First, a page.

Find out about the naming conventions which are applied when suggesting names for streets, including street suffixes (the principles can also be applied to building names)
The definition of a 'street' includes any highway, public bridge, road, lane, footway, cycle path, square, court alley or passage whether a thoroughfare or not, adopted or not.
Suggestions for street names are usually submitted by the developer. However, proposals in liaison with parish town and ward councils is suggested.
Please check to ensure a street name is not already in use, you can do this on the FIndMyStreet website. Any new names must also meet the conventions below.
Our Address Management System is then checked to ensure that the proposed road names do not conflict with other names in use in the area.
- the name(s) should, when possible, have a proven historical connection to the land intended for development
- the name(s) will not be the same or similar to any existing name(s) in the area. We advise that you check the name(s) by contacting us (our contact details are at the bottom of this page).
- if the development contains a new network of streets a theme may be chosen, taking care not to repeat a theme already being used locally
- if no suitable historical name can be found for the land then a historical name related to an adjacent area may be suitable
- a cul-de-sac must use one of the following suffixes: Close, Court or Yard to avoid any confusion of a through way
- you must obtain the consent of the Lord Chamberlain's office if you use a name with any reference to the Royal family (or the use of the word 'Royal' is suggested).
Street names should not be difficult to pronounce or awkward to spell. In general, words of more than three syllables should be avoided as should multiple words.
Preferably, no street should start with 'The'.
The naming of streets after living persons should be avoided.
Subsidiary names (for example, a row of buildings within an already named and numbered road being called '.......Terrace') should not be used.
All new street names should end with one of the following suffixes:
- 'Street' may be used for any thoroughfare
- 'Road' may be used for any thoroughfare
- 'Way' may be used for major roads
- 'Avenue' may be used for residential roads
- 'Drive' may be used for residential roads
- 'Grove' may be used for residential roads
- 'Lane' may be used for residential roads
- 'Gardens' may be used for residential roads (subject to there being no confusion with any local open space)
- 'Place' may be used for residential roads
- 'Crescent' may be used for a crescent shaped road
- 'Close' To be used for a cul-de-sac only
- 'Square' may be used for a square only
- 'Hill' may be used for a hillside road only
- 'Circus' may be used for a large roundabout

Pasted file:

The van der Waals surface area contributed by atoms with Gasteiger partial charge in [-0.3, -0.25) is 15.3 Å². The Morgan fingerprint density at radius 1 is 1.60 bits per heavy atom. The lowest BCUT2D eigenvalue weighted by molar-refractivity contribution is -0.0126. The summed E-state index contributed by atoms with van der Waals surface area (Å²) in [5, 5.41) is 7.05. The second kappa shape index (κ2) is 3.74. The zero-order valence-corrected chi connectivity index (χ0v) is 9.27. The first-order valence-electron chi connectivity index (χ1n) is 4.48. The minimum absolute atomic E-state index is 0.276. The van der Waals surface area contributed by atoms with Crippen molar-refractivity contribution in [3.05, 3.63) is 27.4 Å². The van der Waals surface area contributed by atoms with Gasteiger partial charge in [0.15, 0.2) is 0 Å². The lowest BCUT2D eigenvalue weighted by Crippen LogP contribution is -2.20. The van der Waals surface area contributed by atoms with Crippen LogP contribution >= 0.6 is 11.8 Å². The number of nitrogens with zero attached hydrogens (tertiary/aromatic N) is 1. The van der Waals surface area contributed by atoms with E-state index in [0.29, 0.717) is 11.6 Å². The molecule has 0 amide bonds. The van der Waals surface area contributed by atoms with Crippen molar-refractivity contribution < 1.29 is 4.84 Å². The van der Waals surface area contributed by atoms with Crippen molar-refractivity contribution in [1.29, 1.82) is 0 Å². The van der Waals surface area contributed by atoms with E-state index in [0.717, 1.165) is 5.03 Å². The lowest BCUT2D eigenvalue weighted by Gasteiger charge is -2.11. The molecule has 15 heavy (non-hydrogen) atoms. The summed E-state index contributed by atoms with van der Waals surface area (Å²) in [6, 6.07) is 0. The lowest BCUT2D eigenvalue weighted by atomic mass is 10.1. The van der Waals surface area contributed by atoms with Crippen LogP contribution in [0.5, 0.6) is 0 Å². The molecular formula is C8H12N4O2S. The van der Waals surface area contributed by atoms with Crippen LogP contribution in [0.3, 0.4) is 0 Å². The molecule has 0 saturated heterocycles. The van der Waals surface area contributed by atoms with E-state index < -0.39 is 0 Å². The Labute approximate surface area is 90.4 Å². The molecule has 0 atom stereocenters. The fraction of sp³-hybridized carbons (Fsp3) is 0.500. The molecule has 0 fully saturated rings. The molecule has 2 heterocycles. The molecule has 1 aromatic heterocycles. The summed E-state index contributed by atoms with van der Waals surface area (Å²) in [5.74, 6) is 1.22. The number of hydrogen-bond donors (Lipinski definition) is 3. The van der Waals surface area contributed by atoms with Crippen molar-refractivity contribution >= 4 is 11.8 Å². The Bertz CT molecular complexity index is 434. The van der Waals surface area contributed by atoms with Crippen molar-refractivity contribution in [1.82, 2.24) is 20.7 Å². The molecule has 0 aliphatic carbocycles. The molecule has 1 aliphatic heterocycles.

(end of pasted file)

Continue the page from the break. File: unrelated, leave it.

- 'Mews' is considered acceptable in appropriate circumstances (for example, where a row of stables exists, usually with carriage houses below and living quarters above)
- 'Vale' may be used for residential roads (only for exceptional use)
- 'Dene' may be used for residential roads (only for exceptional use)
- 'Rise' may be used for residential roads (only for exceptional use)
- 'Mead' may be used for residential roads (only for exceptional use)
- 'Court' is considered acceptable in appropriate circumstances.
- 'Yard' is considered acceptable in appropriate circumstances.
'End', 'Cross', 'Side', 'View', 'Wharf', 'Walk', 'Park', 'Meadow' are not considered to be suitable. However any of these words can be incorporated in a street name provided that it terminates with an appropriate suffix, for example, Fen End Road.
Single or dual names without suffixes can be used in appropriate places, for example 'Broadway' - for a major road where such a description would be appropriate.
The use of 'North', 'East', 'South' or 'West (as in 'Alfred Road North' and 'Alfred Road South') for new streets is only acceptable where the road is continuous and passes over a major junction. It is not acceptable when the road is in two separate parts with no vehicular access between the two.
The use of phonetically similar names within a village / town such as 'Alfred Road' and 'Alfred Close' or 'Churchill Road' and 'Birch Hill Road' must be avoided. You can check for a street name using FindMyStreet
Aesthetically unsuitable names should be avoided such as 'Gasworks Road', 'Coalpit Lane' as should names that are capable of deliberate misinterpretation such as 'Hoare Road', 'Typple Avenue' etc.
Rude, Offensive or names linked to unsavoury activity or persons will not be accepted
All new pedestrian ways should end with either 'Walk', 'Path', 'Way'.
The definition of 'building' in the context of this guidance about naming is not intended to refer to single dwellings. Therefore this law might be adopted Section 17 of the Public Health Act 1925.
All new building names should end with one of the following:
- 'House' block offices or residential only
- 'Lodge' residential only
- 'Apartments' residential only
- 'Mansions' residential only
- 'Court' block offices or residential only
- 'Point' high block residential only
- 'Tower' block offices or residential only
- 'Heights' block offices or residential only
Preferably, no building name should start with 'The'.
The naming of buildings after living persons should be avoided.
Aesthetically unsuitable names should be avoided such as ''Tip House', as should names that are capable of deliberate misinterpretation such as 'Swag House' etc.
Commercial premises might be prefixed with the word UNIT as deemed appropriate by us.